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The Hunger Games series is one of the most common series of books. Every kid knows the Hunger Games even if they have not read the book. The book lives up to its hype. With the action and the character development in the book readers learn to love the main character Katniss who is introduced in this book.

The Universe In A Nutshell
by Stephen Hawking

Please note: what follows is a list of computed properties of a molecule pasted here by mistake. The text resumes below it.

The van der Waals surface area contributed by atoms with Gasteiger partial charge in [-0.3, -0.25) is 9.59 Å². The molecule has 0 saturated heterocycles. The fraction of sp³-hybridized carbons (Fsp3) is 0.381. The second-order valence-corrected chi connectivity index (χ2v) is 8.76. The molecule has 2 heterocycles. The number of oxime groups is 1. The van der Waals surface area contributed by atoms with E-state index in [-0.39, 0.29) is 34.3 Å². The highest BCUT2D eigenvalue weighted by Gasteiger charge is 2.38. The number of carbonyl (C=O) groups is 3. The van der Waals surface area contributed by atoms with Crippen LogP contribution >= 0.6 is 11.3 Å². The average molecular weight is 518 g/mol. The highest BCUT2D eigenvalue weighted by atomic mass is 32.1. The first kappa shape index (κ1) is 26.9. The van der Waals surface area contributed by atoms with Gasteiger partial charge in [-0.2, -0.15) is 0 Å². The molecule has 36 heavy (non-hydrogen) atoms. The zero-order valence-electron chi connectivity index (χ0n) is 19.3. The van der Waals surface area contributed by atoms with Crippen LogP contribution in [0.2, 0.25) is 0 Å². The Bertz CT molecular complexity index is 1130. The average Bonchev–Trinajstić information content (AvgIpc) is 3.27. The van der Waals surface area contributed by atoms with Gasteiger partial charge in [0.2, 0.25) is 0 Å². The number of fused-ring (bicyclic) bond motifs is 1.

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The Universe In A Nutshell is a great book for those who have just drawn upon an interest into the field of theoretical physics and have an interest to learn more. The ideas presented in the book are easy to comprehend due to Hawking’s words and the pictures provided to help. Although the beginning is easy to understand, some chapters may be difficult for those that do not have prior knowledge of some aspects of theoretical physics, such as the quantum theory or time travel paradoxes. The book also discusses the hopeful existence of a unified theory to explain the origins of the universe. Hawking as well discusses with the audience the intelligence of creatures and the future of humankind and technology. The book is a great insight and introduction to the field of cosmology and physics, but requires the audience to have some knowledge of theoretical physics as some passages and chapters may be challenging. For someone who harbors an interest in theoretical physics, I very much enjoyed this book and had the privilege to step into the mind of one of the greatest physicists to ever exist. This book was a great follow up of his previous works. The book holds a tremendous amount of informational value and does not make you fall asleep while reading, something that many science books tend to do. I would recommend this book to those who want to be challenged and have a wonderful curiosity that makes them think. Other great books to read by Stephen Hawking are A Brief History In Time and The Grand Design. He has written 15 books, with The Universe In A Nutshell being one of my personal favorites.